Here is the first of what might become a series depending on the fan mail . . .
We have tax credits for all manner of things at the federal, state, and local levels that we don’t need and shouldn’t have tax credits for . . . like hybrid cars, movie production, and lemonade stands (the last one isn’t real as far as I know, but I wouldn’t rule it out).
One of the more popular tax credits is for saving old buildings that some people don’t want torn down but don’t care enough about to save with their own collective money. So they subsidize the renovation with credits. The Plain Dealer editorializes in support:
A state historic tax credit that, shortsightedly, was drastically scaled back this spring has now been expanded, thanks in large part to advocacy by Russell Township Rep. Matt Dolan - a leading GOP candidate to become the next Ohio House speaker - and support from Lt. Gov. Lee Fisher.
The program was revived when Gov. Ted Strickland signed a $1.6 billion economic stimulus bill. That will allocate $120 million in tax credits for developers to preserve and renovate historic properties, most of which are in urban areas.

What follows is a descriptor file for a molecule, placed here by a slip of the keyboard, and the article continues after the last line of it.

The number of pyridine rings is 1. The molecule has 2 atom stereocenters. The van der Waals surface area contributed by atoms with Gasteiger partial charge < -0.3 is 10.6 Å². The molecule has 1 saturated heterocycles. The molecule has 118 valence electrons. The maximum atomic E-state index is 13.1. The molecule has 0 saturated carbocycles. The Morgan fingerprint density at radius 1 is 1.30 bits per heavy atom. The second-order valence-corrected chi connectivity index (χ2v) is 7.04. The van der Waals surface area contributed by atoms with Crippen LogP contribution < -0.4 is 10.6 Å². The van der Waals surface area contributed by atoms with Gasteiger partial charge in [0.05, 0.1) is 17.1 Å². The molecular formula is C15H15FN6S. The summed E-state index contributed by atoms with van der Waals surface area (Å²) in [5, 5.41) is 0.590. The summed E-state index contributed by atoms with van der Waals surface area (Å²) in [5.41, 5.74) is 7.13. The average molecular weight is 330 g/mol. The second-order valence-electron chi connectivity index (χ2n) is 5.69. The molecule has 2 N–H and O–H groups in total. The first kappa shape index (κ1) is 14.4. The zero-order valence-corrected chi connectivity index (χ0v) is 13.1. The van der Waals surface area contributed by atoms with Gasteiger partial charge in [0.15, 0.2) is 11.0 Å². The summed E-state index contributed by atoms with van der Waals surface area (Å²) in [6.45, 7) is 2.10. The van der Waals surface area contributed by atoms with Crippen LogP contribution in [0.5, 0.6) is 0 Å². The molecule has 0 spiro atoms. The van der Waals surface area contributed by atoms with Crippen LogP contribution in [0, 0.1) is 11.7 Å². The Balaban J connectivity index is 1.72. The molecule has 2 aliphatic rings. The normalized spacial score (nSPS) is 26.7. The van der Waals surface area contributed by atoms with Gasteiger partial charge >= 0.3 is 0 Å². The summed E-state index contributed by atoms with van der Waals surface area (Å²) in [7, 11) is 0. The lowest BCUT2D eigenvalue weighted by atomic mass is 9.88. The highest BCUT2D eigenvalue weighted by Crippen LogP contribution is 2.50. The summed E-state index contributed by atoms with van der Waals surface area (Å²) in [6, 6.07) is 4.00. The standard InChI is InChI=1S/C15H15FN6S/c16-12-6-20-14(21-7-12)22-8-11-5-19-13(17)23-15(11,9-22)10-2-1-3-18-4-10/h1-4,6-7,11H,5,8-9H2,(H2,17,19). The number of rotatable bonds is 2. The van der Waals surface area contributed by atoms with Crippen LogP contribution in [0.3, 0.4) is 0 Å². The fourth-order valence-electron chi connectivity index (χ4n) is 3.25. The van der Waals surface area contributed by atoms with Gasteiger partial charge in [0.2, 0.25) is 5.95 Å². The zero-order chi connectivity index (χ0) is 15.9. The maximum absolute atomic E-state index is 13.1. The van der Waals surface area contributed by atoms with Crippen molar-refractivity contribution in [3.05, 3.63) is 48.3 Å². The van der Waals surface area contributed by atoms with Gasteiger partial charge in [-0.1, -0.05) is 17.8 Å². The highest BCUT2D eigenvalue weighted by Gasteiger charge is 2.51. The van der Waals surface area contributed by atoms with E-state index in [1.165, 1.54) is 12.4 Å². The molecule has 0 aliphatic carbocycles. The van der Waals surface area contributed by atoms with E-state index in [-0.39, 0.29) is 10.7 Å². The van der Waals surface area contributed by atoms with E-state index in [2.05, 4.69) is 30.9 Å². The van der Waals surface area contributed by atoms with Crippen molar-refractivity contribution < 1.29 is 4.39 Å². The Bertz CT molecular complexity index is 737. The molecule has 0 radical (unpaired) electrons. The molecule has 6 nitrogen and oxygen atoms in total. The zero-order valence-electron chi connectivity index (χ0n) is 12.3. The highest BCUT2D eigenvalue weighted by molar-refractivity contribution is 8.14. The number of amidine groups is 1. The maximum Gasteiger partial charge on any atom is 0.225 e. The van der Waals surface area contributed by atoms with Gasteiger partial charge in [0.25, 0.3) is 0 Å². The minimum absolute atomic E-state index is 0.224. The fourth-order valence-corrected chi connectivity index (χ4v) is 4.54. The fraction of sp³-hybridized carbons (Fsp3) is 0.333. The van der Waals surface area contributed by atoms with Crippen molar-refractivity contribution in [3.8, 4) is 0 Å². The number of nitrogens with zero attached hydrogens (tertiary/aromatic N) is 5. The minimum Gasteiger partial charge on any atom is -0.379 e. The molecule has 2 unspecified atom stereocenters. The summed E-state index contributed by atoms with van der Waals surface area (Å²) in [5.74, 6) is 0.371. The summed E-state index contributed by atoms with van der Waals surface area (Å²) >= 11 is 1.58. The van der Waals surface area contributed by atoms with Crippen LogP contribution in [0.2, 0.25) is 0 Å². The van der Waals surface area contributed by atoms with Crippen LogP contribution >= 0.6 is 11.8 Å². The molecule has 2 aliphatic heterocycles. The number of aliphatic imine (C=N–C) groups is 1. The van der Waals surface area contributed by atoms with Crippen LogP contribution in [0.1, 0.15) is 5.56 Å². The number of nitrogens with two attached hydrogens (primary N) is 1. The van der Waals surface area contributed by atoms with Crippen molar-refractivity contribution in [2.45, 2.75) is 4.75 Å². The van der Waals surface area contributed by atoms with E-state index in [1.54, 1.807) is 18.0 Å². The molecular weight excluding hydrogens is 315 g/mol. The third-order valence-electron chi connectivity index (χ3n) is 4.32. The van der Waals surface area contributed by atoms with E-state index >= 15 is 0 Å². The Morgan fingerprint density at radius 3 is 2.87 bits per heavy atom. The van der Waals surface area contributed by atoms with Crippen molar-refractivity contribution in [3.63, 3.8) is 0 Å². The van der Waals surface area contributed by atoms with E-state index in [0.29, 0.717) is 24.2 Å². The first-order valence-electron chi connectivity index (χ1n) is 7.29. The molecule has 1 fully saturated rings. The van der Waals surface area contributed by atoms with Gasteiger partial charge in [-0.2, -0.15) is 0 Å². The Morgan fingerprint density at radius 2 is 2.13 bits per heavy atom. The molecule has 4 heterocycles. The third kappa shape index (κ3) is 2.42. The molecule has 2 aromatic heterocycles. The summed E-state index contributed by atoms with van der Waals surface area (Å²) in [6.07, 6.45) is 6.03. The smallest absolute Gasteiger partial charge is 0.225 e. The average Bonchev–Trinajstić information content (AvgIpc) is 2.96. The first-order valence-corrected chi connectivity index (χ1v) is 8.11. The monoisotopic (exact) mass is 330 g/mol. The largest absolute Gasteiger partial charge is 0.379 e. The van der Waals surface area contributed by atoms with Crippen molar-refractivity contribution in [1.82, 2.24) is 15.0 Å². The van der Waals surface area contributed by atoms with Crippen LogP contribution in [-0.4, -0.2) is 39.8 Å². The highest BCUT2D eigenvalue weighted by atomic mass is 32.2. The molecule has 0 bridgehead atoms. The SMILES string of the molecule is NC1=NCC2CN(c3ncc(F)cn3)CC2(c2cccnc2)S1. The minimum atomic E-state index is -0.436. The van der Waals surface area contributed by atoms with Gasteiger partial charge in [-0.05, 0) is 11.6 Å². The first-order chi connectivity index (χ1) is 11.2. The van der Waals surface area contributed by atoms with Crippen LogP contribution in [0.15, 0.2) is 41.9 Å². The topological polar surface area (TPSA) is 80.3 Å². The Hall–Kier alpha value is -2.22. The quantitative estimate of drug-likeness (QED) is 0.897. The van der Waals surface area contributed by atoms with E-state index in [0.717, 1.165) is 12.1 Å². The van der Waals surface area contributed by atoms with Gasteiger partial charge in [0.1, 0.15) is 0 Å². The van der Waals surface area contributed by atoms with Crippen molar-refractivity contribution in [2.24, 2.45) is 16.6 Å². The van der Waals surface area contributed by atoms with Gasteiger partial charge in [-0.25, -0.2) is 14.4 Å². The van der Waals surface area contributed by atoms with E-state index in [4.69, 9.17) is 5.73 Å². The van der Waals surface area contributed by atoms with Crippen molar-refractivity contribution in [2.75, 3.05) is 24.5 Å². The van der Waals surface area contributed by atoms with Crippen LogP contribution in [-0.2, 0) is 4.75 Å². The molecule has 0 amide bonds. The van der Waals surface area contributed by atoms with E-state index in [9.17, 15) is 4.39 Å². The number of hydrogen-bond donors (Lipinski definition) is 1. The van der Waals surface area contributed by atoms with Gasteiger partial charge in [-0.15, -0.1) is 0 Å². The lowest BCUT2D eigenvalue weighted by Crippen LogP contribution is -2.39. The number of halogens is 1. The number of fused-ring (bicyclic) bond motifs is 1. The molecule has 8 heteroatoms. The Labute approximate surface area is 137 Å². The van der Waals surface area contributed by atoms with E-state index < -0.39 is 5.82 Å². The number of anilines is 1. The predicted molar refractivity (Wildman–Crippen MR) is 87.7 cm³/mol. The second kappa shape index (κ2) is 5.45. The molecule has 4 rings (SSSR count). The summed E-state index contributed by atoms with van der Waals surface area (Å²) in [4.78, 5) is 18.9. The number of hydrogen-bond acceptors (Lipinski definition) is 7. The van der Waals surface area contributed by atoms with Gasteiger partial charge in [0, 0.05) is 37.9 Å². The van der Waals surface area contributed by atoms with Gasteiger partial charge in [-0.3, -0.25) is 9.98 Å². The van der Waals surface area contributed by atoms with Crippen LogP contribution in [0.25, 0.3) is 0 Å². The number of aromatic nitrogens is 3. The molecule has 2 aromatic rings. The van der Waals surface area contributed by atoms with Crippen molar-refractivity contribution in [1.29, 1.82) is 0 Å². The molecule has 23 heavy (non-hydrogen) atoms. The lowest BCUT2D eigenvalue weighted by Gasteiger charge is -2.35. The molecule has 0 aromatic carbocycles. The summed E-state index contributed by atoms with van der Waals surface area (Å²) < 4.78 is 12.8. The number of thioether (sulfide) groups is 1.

What most states don’t have are education tax credits – the one and only tax credit that makes fiscal sense because it really does save taxpayers’ money and the only tax credit that actually decreases market distortion rather than increasing it.
But I have a question for Ohio’s politicians; if it’s good to encourage developers to invest in building preservation, why isn’t it good to encourage all taxpayers to invest in education? Are developers and old buildings more important than a child’s future?
Will the Plain Dealer, Rep. Matt Dolan, Lt. Gov. Lee Fisher, and Gov. Ted Strickland come out in support of at least $120 million in tax credits for educating Ohio’s children? If not why not?
Inquiring minds want to know . . .